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More staff want to work away from Dublin says EY as it creates 270 jobs

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Julie Fenton, fraud investigation & dispute partner, EY Ireland; Minister for Jobs, Enterprise and Innovation Mary Mitchell O’Connor; and Mike McKerr, country managing partner, EY Ireland; and Frank O’Keeffe, partner & head of assurance, EY Ireland, at yesterday’s announcement

Julie Fenton, fraud investigation & dispute partner, EY Ireland; Minister for Jobs, Enterprise and Innovation Mary Mitchell O’Connor; and Mike McKerr, country managing partner, EY Ireland; and Frank O’Keeffe, partner & head of assurance, EY Ireland, at yesterday’s announcement

Julie Fenton, fraud investigation & dispute partner, EY Ireland; Minister for Jobs, Enterprise and Innovation Mary Mitchell O’Connor; and Mike McKerr, country managing partner, EY Ireland; and Frank O’Keeffe, partner & head of assurance, EY Ireland, at yesterday’s announcement

Financial services firm EY Ireland is seeing a rise in the number of its staff opting to work outside of Dublin, which has added to the firm creating experienced roles outside of the capital.

The audit and tax company announced the creation of 270 roles across the island of Ireland, 85 of which will be based in regions excluding Dublin.

EY Ireland managing partner Mike McKerr told the Irish Independent that more workers are looking to be based closer to home.

"We're seeing increasing numbers of people who want to go back and live in the communities that they are attached to, so quite a few people are saying 'I actually do want to work in the west of Ireland' or' I do want to work in Munster'," he said.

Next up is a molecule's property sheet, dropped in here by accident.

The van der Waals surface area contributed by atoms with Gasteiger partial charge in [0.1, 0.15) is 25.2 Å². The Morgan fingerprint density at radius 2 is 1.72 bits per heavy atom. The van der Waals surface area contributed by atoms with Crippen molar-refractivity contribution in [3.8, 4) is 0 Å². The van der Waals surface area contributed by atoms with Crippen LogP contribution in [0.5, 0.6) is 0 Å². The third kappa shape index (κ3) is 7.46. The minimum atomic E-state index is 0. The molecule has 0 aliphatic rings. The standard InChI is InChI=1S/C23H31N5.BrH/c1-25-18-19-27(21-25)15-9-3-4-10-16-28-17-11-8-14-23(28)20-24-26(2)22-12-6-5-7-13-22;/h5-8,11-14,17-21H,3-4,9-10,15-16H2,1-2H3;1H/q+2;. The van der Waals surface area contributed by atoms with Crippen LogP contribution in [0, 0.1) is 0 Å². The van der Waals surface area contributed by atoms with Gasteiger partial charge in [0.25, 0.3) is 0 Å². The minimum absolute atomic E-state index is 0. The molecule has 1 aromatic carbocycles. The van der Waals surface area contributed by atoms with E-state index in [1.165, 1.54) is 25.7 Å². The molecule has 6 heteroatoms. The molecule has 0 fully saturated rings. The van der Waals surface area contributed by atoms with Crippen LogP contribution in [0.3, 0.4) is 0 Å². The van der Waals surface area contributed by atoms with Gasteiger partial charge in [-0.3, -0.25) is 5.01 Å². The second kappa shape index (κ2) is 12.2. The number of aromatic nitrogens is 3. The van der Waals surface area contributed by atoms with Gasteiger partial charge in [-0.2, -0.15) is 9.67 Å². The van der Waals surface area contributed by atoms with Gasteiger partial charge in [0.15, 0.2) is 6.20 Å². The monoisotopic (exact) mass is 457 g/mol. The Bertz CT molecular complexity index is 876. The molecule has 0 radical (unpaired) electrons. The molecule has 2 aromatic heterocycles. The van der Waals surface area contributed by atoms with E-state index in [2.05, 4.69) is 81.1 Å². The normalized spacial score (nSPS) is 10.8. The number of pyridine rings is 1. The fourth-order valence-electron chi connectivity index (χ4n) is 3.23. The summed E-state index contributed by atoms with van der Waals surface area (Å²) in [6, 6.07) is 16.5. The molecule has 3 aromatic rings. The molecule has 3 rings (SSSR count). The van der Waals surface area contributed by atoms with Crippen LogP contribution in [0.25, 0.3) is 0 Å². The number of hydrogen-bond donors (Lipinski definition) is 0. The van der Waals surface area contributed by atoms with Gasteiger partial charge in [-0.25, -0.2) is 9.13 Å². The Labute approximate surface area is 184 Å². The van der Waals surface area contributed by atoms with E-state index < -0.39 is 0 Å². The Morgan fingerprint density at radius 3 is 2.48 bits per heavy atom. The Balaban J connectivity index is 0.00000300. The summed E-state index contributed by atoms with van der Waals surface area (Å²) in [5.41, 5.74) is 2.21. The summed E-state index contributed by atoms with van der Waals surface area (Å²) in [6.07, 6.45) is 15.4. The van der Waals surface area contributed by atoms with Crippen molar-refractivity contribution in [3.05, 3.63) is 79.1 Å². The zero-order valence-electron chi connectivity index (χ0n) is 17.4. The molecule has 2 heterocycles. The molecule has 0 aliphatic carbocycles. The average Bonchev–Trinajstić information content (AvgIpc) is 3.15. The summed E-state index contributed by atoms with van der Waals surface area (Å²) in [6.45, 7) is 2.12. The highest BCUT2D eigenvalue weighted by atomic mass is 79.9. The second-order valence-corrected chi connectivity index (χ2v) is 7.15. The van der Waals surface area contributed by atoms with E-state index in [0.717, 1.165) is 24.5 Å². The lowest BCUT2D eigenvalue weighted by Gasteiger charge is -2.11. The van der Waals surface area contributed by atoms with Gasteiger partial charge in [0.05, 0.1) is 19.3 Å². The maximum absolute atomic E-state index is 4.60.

He said the cost of living in Dublin was a contributing factor to the trend.

However, he said that workers who do move away from Dublin are not "compromising on the quality of work they get", which is a positive combination.

Mr McKerr was speaking in one of the company's two new offices in the Station Building on Harcourt Street in Dublin.

EY also announced the establishment of a second new office, based in Galway. However, the EY partner said the firm is already looking at more office space, having been limited by availability in Dublin.

"We've been looking for two years and frankly we were looking for a bigger footprint than we have here.

"We've been delighted to find this property, which will certainly hold us the next couple of years. It will meet our needs, but we are back in the market now to be perfectly honest, starting to think about a longer term solution," Mr McKerr said.

The company said high demand for services such as data analytics, fraud investigation, and disruption services is driving its Irish growth.

The new jobs, which will add to the company's total headcount of 1,800, are based across the areas of accounting, finance, engineering, IT, consultancy and business.

In addition to hiring 25 people for its new Galway office, EY will also expand in Limerick, where it currently employs over 50 people, having just signed the lease on a new office space in the city which can accommodate up to 100 people.

Jobs Minister Mary Mitchell O'Connor said EY's announcement was a "true mark of confidence in the Irish economy".

"The fact that these jobs will be spread across EY's offices in Dublin, Cork, Limerick, Waterford and Galway is very welcome news as one of my priorities as Minister is to ensure employment growth across the regions.

"Only a strong economy supporting people at work can pay for services needed to create a fair society," the minister said.

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